Somewhere, there is a hungry elephant, following her nose, wandering an ever-diminishing forest in search of food. She ventures to her usual places, finds them lacking. She wanders further from where she feels safe, considering what she may find closer to the villages nearby.
Somewhere there is a hungry person. Perhaps a farmer, perhaps a hunter. He is looking to drive away pests from his land, or maybe to earn a bit of money from bushmeat. He selects a large fruit or vegetable, say a pumpkin or pineapple. He hollows it out, hides an improvised explosive inside, leaves it where some animal will find it.
We know what happens next.
In the past days, there has been an uproar concerning the sorry fate of a pregnant elephant in Kerala who encountered baited fruit that ended not one, but two lives, in a most horrific manner. There have been many expressions of outrage and disgust, cartoons and caricatures of the ugliness of humanity, as revealed by their deaths. At the same time, some friends and colleagues have questioned why people seem suddenly so upset now, at this particular story, when such awful incidents are unfortunately all too common.
Don’t know why this recent #elephant death has become such big news. Elephants have been dying after biting into explosive-filled fruit (usually meant for wildpig) for decades. If it is bec the elephant was pregnant, most adult female elephants r either pregnant or lactating. 1/7
— T.N.C. Vidya (@tncvidya) June 3, 2020
Unless we seriously think about how much we -the more privileged- are willing to give up personally and follow through on it, it is just hypocritical to outrage about these incidents. 7/7
— T.N.C. Vidya (@tncvidya) June 3, 2020
They remind us that everyone shares a responsibility for what happens to wildlife, and the environment at large – including those in urbanites whose consumption habits lie at the roots of environmental injustices and conflicts around the world.
We appreciate both sets of sentiments – the outrage itself, and the questioning reaction to it. June 5th is World Environment Day, so we wanted to unpack this story and the tensions it reveals, to aid the sensitivities and understanding of those who are not so familiar with the issues conservationists, particularly those who work on elephants, are all too familiar with. We also wanted to look at elephants themselves, and contrast what these incidents reveal with the romantic notions people have about the incredible abilities of these animals.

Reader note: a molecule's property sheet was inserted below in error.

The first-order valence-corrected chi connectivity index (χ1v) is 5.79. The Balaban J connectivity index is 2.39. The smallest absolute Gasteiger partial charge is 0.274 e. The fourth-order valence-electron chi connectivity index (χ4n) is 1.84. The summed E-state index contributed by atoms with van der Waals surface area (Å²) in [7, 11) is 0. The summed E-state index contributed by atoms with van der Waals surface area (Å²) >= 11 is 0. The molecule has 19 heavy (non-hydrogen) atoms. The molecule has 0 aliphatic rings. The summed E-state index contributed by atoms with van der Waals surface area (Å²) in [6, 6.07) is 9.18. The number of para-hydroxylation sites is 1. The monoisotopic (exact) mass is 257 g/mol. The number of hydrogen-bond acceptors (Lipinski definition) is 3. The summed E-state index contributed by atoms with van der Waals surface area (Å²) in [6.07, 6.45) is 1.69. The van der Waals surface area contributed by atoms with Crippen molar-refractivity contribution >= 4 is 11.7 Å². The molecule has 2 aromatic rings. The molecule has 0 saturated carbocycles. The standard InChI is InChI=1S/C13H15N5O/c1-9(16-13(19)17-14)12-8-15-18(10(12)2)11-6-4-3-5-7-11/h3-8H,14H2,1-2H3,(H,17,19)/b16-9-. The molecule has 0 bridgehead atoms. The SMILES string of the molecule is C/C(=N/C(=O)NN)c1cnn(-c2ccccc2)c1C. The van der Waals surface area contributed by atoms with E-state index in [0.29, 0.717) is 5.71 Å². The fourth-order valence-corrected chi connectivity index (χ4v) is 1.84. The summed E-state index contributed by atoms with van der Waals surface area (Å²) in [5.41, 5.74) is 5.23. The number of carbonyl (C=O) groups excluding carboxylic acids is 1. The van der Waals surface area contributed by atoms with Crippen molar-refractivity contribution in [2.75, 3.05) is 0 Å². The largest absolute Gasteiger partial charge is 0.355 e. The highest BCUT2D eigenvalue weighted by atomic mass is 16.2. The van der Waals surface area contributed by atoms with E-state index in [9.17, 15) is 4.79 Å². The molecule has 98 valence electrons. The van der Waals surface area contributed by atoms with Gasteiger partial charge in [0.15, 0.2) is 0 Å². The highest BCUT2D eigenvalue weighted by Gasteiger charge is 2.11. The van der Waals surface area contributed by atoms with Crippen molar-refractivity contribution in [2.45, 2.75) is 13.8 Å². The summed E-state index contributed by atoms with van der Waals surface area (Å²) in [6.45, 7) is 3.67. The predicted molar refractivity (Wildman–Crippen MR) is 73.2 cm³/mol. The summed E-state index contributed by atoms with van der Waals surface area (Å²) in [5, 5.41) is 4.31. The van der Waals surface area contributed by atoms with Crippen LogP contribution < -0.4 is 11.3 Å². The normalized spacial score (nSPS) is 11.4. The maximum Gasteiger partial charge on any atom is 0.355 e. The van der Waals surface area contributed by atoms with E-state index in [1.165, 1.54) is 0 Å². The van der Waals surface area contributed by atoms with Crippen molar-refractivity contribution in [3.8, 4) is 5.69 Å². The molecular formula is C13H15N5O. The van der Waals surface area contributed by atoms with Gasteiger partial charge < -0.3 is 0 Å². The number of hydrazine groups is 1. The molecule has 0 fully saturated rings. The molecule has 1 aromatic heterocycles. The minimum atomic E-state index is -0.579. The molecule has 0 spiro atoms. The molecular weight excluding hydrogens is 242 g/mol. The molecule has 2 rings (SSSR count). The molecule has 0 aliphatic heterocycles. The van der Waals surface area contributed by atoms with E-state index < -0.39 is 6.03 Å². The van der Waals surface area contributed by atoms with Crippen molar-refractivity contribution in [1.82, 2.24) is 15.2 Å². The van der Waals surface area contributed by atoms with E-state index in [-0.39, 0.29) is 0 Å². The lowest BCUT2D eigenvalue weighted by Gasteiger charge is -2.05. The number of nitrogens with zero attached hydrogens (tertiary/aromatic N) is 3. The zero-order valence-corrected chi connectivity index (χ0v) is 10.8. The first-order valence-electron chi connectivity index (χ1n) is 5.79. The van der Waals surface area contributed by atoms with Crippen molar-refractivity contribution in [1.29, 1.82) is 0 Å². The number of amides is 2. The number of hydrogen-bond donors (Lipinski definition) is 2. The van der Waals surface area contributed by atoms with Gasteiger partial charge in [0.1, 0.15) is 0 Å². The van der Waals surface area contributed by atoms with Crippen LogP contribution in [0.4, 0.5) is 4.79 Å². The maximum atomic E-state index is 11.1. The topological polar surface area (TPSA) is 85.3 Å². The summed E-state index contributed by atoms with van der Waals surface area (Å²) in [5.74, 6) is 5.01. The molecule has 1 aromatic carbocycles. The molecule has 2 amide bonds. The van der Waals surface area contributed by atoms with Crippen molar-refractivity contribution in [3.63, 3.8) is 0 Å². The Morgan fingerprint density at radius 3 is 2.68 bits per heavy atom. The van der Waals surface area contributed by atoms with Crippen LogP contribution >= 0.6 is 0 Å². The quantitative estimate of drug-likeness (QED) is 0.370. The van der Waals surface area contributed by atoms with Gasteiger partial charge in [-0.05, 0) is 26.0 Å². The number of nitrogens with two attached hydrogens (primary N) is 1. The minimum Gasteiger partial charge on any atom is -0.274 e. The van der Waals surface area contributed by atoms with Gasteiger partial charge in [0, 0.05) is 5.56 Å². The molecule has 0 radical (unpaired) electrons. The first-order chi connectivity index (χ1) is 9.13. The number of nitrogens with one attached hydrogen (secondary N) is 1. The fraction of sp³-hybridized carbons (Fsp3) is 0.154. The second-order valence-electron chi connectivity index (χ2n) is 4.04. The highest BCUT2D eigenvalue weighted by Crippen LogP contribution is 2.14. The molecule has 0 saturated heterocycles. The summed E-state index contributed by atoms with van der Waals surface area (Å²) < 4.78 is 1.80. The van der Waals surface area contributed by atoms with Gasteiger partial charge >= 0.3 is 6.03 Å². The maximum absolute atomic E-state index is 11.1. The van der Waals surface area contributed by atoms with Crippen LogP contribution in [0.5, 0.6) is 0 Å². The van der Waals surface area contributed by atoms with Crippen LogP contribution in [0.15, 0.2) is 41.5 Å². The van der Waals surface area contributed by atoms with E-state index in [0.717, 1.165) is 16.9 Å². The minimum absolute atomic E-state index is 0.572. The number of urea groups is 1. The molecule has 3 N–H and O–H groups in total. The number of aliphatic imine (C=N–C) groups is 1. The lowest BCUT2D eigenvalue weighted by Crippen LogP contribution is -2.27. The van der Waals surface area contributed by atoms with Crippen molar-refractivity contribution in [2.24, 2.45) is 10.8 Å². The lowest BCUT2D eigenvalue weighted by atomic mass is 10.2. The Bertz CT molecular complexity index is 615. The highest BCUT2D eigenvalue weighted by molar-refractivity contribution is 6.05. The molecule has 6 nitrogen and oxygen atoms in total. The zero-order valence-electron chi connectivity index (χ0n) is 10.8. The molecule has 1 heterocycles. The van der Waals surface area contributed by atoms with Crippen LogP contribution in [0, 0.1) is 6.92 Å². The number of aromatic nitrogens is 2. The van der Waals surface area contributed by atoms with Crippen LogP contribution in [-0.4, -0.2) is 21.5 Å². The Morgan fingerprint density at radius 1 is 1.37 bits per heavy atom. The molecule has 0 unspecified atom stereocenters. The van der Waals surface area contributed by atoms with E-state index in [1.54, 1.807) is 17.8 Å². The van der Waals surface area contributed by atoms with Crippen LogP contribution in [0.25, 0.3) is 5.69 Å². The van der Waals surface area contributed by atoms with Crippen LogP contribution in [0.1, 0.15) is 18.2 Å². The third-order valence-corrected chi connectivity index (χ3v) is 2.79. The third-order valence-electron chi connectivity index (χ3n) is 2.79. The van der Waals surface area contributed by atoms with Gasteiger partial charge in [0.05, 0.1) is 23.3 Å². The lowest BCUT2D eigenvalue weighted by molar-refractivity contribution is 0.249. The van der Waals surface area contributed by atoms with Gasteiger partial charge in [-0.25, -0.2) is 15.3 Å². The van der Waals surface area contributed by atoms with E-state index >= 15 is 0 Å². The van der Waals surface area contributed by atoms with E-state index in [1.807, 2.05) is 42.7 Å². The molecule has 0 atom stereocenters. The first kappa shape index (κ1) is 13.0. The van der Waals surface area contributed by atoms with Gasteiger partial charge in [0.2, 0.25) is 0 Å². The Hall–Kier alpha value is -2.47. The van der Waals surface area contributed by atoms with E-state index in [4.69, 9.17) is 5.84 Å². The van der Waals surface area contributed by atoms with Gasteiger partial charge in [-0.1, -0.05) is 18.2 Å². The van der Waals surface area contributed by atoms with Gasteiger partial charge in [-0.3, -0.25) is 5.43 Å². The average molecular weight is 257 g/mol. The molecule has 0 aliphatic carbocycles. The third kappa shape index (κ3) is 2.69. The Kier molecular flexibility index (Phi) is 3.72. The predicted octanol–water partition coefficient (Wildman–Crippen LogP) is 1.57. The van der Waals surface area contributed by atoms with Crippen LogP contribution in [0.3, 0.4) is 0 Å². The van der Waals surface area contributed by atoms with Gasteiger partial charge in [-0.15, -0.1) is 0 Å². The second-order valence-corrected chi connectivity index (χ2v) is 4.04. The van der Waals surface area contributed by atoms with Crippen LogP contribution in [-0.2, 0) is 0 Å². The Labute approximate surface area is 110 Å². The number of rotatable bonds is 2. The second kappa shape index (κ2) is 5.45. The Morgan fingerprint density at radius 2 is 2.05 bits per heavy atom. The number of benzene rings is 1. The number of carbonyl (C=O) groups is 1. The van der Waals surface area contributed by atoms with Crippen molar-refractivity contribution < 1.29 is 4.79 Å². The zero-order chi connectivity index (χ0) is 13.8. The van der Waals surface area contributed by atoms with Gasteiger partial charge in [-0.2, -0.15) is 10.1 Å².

First the question – why now? Let’s look at the trends in Sri Lanka, where use of similar explosives (known locally as Hakka patas or “jaw explosion”) has been on the rise for years (read: related article on Mongabay), illustrated in this graphic (source: Devini Senaratne on Medium, based on data here and here):
Explosives are widely used throughout Asia both as a means to punish crop pests such as wildboar and elephants, as well as for poaching. The use of poison is also widespread. This is one way people retaliate against wildlife that are perceived to cause them hardship. Because let’s not forget, in addition to losing their subsistence crops, hundreds of people are killed by elephants each year as well, comprising the other half of the casualties in the war labelled “human-elephant conflict” (reviews here and here). The grieving families may rightly ask – where is the righteous outrage when a child or grandmother is killed in their own home by an elephant? Absent help from the outside world, some take matters into their own hands.
So what’s so special about this story? For a start, the original heartfelt and emotional post by a forest officer, who personified the elephant and described her innocence suffering as he imagined it (click on post to see translation):